5 Tips to Remedy Lawn Care ShortComings
July 15, 2009
With record low mortgage rates, expanded FHA loans and tax credit incentives, many Americans have plunged into first-time home ownership. In fact, the National Association of Realtors reports that first-time buyers accounted for 29 percent of existing home sales in the last month. But while taking advantage of the current incentives, many first-time buyers don't think of everything that comes along with home ownership - including how to take care of their yard, essential if they want their castle to remain something they are proud of.
Briggs & Stratton Corp., a leading manufacturer of lawn mower engines, offers these lawn care tips for even the most challenged green thumb.
Choose the right mower.
Purchase a mower with a quality engine. Elements to consider are torque, emissions and ease in starting. Briggs & Stratton engines are found in eight of the 10 top-selling lawn mower brands. To understand more about why engines make a difference, visit www.enginesmatter.com.
Never cut more than one-third of the grass blade during any one mowing.
By following this rule, the remaining two-thirds of the plant will develop deep roots and spread out, eventually creating a dense, healthy turf. Using this technique, of course, means shorter intervals between mowings during high growth times, but a healthy lawn is the best medicine for preventing weeds and disease.
Alternate your mowing pattern.
Try not to follow the same path each time you mow. Think of a clock. Start at the 12 o'clock position and mow to the 6 o'clock position. The next time you mow, begin at the 9 o'clock position and mow to the to 3 o'clock position. The third time, mow from 1 o'clock to 7 o'clock, etc. Changing the mowing pattern every time you mow will keep the turf and soil from compacting and prevent wheel patterns in your lawn.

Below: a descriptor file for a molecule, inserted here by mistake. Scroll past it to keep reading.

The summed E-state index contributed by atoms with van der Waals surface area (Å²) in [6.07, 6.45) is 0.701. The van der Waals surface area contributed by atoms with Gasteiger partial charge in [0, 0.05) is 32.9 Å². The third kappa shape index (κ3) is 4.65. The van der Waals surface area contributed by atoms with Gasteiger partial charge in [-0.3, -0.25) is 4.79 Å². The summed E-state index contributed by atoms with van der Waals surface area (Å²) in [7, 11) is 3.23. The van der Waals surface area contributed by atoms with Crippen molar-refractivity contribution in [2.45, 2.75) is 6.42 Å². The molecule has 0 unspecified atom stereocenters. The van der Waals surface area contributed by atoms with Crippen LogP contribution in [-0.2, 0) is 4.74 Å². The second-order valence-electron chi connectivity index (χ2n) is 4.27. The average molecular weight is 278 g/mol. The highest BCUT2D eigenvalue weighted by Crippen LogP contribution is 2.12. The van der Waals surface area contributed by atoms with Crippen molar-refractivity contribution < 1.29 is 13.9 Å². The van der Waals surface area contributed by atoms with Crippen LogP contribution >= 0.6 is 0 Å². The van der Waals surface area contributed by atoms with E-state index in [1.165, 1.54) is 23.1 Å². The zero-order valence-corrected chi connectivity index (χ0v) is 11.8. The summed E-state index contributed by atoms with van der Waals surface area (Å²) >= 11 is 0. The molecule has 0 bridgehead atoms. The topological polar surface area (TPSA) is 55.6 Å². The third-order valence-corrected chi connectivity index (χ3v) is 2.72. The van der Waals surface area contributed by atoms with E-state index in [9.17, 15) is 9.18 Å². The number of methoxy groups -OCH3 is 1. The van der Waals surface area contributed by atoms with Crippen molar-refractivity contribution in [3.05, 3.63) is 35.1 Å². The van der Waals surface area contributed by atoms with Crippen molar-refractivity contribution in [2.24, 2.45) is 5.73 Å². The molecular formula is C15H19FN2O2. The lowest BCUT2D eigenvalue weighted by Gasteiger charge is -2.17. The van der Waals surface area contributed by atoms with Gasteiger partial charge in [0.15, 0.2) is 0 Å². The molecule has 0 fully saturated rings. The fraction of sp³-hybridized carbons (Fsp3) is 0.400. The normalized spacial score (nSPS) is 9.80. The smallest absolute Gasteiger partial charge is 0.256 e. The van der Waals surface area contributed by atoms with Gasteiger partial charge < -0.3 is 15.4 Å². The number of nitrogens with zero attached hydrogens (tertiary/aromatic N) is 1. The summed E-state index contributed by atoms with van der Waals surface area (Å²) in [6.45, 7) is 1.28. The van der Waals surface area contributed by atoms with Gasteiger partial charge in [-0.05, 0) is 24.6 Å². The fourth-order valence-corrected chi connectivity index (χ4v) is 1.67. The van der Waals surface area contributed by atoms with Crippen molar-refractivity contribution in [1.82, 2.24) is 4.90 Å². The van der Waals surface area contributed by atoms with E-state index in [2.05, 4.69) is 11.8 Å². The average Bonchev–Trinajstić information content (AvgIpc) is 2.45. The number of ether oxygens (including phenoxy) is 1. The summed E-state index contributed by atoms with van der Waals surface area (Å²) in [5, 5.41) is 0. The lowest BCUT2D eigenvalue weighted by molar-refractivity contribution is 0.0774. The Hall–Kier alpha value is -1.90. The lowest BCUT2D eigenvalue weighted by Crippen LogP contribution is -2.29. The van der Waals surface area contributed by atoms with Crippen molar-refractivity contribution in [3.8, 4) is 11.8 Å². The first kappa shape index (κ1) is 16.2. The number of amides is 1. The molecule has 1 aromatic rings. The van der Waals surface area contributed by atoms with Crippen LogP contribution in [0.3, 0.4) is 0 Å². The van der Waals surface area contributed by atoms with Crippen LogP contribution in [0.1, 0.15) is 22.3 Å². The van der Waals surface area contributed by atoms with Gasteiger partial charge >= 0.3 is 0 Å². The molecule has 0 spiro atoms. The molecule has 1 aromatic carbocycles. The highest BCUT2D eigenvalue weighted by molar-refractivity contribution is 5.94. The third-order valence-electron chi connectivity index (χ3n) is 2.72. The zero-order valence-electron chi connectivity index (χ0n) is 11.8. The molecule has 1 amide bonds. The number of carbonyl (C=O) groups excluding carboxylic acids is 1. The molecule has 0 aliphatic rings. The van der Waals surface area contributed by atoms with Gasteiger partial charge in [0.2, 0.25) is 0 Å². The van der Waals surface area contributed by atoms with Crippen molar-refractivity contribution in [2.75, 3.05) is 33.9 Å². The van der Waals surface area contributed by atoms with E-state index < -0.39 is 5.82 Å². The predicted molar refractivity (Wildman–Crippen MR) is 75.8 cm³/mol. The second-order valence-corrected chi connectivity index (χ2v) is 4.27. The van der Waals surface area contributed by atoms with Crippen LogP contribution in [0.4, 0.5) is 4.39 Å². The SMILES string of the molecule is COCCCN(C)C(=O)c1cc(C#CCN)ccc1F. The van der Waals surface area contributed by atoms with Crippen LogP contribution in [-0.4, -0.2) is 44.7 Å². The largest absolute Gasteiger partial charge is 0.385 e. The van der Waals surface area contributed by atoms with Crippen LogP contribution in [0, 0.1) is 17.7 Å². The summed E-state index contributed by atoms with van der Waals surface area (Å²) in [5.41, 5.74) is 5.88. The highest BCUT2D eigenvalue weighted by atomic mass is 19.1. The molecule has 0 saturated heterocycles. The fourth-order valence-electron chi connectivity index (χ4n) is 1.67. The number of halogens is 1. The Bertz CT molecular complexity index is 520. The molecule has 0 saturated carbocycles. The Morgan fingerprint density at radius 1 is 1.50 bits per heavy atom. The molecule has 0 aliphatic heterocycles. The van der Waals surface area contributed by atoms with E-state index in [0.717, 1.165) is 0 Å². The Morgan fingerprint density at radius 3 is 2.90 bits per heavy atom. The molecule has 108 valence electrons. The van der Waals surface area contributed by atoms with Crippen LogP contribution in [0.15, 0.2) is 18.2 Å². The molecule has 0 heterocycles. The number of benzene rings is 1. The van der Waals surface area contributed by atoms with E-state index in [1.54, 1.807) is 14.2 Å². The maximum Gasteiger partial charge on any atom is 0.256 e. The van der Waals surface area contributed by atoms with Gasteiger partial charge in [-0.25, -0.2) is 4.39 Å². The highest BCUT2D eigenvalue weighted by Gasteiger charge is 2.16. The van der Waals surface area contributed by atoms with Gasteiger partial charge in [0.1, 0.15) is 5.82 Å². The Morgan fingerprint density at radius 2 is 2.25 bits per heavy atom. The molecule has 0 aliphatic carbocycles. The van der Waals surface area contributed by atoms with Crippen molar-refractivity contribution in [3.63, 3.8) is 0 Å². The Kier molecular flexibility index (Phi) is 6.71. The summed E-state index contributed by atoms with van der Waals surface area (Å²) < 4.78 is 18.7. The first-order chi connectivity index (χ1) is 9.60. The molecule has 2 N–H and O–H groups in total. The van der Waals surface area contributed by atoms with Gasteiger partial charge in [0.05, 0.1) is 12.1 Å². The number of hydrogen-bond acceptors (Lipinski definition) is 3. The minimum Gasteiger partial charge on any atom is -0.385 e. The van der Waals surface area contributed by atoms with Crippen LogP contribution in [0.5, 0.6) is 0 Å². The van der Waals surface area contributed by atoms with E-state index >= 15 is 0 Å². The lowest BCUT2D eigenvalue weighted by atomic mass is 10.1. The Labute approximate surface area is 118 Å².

Water early in the day.
Watering between 4 and 9 a.m. helps ensure that the sun won't rob moisture from your lawn. It also gives your lawn the best chance to dry in the morning. Wet grass at night can lead to disease. Most lawns need about 1-2 inches of water a week to stay healthy.
Avoid a fertilizer overdose.
Even good medicine causes harm when used improperly, so avoid doubling the recommended rates of fertilizer, as well as of seed, herbicide, insecticide, etc. One pound of water-soluble nitrogen per 1,000 square feet is the maximum amount that established lawns should receive at any one time.
Read more: http://rismedia.com/2009-07-14/5-tips-to-remedy-lawn-care-short-comings/#ixzz0LS8lzLFG
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